AMADER SHANTINIKETAN by Shivani (translated by Ira Pande). Vintage Books, Penguin, Delhi, 2021.
Amader Shantiniketan is not a book to borrow and return. It is a book to be kept within reach and revisited frequently, such is the magic and charm of its narration. The text has been arranged like a diptych. The first part contains the reminiscences of translator Ira PandeÕs mother, eminent Hindi writer, ShivaniÕs years spent in Shantiniketan (1935-1944); while the second is a collection of tributes dedicated to some of her ashram contemporaries. The shared experiences bind the two sections together.
The importance of this slim volume is totally disproportionate to its size.At one level, it is the voice of a naive and innocent girl, who was admitted into the Patha Bhaban or primary section of Rabindranath TagoreÕs phenomenal recreation of the gurukul in a remote corner of Bengal. At another, it is a first hand and authentic documentation of a unique experiment in pedagogy, cosmopolitanism, Ōcultural cross-pollinationÕ and social equality. Yet it is neither heavy nor pedantic. It reflects a childÕs bemusement and the intimacy and warmth of the tone suggests letters from a friend allowing entry into what appears to be an almost Utopian world. Every image is evocatively imbued with delight and immediacy.
There is no strict chronological timeline; the reader follows ShivaniÕs journey from twelve to twenty one. There is an almost cinematic quality to the way she tells her story. We can actually hear the melody of a Santhal flute or see a squirrel scamper across a branch.
Shivani is mischievous, intelligent, outspoken and always ready to embark on a new adventure. There is a hilarious account of an uprising against the ubiquitous ŌpotolÕ (pointed gourd) in the student mess with posters painted by Jaya Appasamy, the problem being finally resolved by Tagore himself. Another is her response to a chauvinist matrimonial ad in the Tribune; or her coaxing of Tagore to write an appreciation of a poem by Keats which fetched a dismal four out of ten from the English teacher.
GandhiÕs birthday was a day of reverence and reflection at the ashram.The support staff was given the day off and the children cooked, swept and cleaned the toilets. In the evening, kabaddi and khokho matches were arranged for the staff.
Shivani paints outstanding portraits of her teachers. They were not merely intellectual giants, but they believed in TagoreÕs ideal of simple living and universal learning. Thus, the Hindi scholar, Hajari Prasad Dwivedi, would assemble the children and point out the marvels in the sky, the Great Bear and the Milky Way. There was deep trust and love between the students and teachers. They chided Hajari Prasad when he grew a beard, caring little for his protests that he had painful boils on his face. They enjoyed freedom, but it was this very freedom that taught them self-control and discipline.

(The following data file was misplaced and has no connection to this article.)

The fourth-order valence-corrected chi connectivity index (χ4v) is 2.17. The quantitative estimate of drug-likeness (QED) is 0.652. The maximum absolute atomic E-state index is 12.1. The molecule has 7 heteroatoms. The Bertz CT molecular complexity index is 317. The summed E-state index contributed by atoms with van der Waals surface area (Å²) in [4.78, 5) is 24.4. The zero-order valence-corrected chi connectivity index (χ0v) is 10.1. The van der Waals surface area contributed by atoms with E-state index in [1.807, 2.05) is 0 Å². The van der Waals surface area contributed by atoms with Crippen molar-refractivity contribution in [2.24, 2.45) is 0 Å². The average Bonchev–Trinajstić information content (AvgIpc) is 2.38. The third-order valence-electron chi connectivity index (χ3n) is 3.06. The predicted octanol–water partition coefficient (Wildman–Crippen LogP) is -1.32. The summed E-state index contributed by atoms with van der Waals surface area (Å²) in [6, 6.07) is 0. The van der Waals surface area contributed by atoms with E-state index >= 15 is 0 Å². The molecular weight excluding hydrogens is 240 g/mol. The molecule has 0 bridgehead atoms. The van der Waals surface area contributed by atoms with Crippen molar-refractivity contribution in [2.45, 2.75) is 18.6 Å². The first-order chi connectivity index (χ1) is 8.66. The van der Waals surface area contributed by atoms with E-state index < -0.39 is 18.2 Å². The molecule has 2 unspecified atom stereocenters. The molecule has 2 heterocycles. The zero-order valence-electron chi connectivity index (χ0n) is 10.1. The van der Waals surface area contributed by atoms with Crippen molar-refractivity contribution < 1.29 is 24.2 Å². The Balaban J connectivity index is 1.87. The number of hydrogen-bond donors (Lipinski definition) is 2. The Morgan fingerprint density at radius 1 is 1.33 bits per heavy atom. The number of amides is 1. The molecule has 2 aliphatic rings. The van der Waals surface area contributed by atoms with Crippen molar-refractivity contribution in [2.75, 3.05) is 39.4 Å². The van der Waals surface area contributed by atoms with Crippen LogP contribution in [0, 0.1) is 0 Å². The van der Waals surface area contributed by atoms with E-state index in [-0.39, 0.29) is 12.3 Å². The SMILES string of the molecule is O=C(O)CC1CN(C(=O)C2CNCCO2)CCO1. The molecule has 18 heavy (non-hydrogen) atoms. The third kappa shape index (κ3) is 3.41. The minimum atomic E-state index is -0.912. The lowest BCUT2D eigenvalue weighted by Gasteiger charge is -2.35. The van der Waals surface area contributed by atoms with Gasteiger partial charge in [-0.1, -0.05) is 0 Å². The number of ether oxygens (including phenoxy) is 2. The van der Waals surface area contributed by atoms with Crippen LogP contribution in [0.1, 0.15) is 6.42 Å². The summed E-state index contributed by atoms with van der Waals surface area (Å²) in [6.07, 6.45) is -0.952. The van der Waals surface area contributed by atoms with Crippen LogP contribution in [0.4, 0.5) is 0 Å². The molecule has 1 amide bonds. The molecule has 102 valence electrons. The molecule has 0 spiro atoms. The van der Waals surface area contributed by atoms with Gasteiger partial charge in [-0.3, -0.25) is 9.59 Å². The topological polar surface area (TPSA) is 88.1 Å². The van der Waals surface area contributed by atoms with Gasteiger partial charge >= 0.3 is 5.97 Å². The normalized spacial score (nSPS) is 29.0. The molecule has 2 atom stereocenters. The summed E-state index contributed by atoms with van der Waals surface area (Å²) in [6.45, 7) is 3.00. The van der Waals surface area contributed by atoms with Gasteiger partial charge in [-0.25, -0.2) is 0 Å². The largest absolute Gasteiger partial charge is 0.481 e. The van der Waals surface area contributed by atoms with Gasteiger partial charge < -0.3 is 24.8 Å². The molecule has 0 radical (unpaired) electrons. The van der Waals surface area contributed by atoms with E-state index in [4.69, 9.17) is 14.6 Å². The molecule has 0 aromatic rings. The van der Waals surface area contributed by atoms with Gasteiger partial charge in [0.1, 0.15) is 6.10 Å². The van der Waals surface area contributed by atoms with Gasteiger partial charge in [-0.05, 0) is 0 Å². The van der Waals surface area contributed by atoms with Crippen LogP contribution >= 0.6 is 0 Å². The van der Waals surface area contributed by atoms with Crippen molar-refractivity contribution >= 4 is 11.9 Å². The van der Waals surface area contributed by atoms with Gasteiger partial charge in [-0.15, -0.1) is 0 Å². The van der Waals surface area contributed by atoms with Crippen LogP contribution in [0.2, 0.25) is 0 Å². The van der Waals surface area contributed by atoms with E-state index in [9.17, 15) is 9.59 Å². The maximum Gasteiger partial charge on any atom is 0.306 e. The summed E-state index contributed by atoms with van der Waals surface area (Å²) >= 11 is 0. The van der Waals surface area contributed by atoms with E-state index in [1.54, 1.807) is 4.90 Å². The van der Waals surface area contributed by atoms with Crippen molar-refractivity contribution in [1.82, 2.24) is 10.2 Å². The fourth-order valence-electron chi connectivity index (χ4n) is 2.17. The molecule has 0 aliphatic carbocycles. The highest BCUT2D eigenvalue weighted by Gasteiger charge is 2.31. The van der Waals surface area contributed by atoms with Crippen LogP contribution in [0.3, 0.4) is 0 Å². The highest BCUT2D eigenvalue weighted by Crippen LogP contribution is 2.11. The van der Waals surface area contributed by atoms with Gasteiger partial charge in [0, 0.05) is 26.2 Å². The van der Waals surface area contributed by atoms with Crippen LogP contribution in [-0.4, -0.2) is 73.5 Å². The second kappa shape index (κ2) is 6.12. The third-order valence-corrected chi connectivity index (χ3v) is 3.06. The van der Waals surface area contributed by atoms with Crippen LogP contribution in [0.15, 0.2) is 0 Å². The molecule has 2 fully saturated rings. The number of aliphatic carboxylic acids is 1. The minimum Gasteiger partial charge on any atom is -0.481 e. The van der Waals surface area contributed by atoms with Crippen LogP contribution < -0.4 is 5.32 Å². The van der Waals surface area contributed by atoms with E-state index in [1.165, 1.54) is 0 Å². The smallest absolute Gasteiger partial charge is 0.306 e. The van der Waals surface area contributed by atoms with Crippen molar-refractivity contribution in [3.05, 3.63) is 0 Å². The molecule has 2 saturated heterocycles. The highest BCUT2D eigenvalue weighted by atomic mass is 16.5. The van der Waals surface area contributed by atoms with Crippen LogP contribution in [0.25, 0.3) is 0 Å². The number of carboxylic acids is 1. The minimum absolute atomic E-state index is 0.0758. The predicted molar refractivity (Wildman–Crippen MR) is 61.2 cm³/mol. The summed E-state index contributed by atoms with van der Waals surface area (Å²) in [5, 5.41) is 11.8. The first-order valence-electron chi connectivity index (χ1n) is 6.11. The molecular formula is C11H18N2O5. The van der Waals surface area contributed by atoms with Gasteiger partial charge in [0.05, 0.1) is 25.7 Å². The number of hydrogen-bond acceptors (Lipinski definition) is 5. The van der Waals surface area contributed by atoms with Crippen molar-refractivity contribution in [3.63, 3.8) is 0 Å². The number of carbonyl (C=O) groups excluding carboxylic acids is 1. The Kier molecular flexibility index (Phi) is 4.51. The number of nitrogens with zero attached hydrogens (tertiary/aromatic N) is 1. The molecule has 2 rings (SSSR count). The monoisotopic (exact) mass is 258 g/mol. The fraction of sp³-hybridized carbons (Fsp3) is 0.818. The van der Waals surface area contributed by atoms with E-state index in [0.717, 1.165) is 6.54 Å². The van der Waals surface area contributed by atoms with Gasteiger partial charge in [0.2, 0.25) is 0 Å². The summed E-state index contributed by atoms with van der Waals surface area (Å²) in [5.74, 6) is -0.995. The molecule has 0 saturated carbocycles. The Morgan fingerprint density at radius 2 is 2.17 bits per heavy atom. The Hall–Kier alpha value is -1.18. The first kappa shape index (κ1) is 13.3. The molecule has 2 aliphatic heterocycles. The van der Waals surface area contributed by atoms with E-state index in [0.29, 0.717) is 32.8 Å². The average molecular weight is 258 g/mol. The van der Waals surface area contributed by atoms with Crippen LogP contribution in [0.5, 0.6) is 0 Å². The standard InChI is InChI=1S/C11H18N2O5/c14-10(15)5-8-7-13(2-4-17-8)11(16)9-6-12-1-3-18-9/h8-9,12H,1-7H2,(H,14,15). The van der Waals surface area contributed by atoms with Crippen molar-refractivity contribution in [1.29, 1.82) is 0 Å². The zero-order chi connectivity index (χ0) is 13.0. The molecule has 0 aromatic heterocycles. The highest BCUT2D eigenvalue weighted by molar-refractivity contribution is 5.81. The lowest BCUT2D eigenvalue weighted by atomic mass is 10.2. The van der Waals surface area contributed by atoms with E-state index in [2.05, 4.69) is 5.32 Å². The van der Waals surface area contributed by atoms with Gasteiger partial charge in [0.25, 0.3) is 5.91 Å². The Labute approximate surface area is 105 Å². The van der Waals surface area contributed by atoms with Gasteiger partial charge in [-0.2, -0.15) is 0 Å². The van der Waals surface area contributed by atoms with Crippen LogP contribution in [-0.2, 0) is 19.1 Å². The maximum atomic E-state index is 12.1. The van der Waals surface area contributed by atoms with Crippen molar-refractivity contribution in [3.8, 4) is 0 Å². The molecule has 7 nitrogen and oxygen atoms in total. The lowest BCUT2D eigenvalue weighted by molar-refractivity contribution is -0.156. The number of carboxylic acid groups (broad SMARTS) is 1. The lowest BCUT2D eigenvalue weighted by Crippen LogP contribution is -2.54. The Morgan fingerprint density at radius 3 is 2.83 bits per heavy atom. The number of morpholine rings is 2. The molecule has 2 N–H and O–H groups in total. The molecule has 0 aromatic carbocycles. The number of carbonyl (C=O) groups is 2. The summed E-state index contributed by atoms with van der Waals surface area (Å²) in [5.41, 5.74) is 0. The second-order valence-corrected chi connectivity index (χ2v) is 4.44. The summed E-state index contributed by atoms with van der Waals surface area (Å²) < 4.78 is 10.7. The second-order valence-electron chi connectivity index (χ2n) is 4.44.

There are sensuous descriptions of all manners of food. The simple act of making a duckÕs egg omelette at a rural market becomes a story in itself.
If you did not know that Shivani was a writer, you could almost believe that you were reading the memoirs of an eminent singer. Music infuses the book, it finds its way on every page. Even the cook from Chhapra, Sarju Maharaj, would finish making dinner at 5 pm so that he could join the rehearsals of TagoreÕs famous dance dramas. Kshiti Mohan Sen prophesied a great future for her as a singer, but life took her in another direction.
It would, perhaps, help this part of the book to have a dramatis personae of the various featured characters. RabindranathÕs son, RathindraÕs wife was called Pratima. She was his only daughter-in-law and was known universally as Bouthan in the ashram. Shivani, however, refers to an Amitadi as his daughter-in-law. Amita was the daughter-in-law of Dwijendranath Tagore. Later in the book, Shivani reverts to the name Pratima. The granddaughters were Pupe (Nandini) from his sonÕs side and Nandita from his daughter MeeraÕs side.But since these clarifications are not made, the reader may find it difficult to make the necessary connections.
Friends and Others in Part II has a far more sombre, almost melancholic note. Satyajit Ray is the most famous subject, but it is her accounts of Bhagwati Dwivedi and her older sister, Jayanti that stand out in the wealth of the descriptive details of their various interactions. BhagwatiÕs portrayal powerfully brings to life the disillusionment suffered by these stalwarts once they stepped outside the gates of Shantiniketan. Much of the essay on Bhagwati deals with the bureaucratic shackles that bound and finally snuffed the life out of her husband, Hajari Prasad. There are others in Part I, such as the once-powerful figure of Rani Chanda, sitting Miss Havisham like in her dusty sitting room, waiting for death to claim her. It is this fearlessness and philosophy that gives ShivaniÕs book profundity and permanence. She does not shy away from loss but points to the beauty of renewal.
The translated language is so fluid and lilting that you forget it is not the original language of the text. Shantiniketan inspires the reader to return to Ira PandeÕs previous translations of two others of her motherÕs works.
We live in an increasingly divided world of a cynical mockery of TagoreÕs values of secularism and respect for difference.This book could not have come at a better time as a reminder of a lifelong commitment to humanity and inclusiveness. It deserves to be read and recommended widely and could well become the starting point of a discussion on whether education could not be made more liberal and emancipating again.
Former Senior History Teacher
La Martiniere for Girls, Kolkata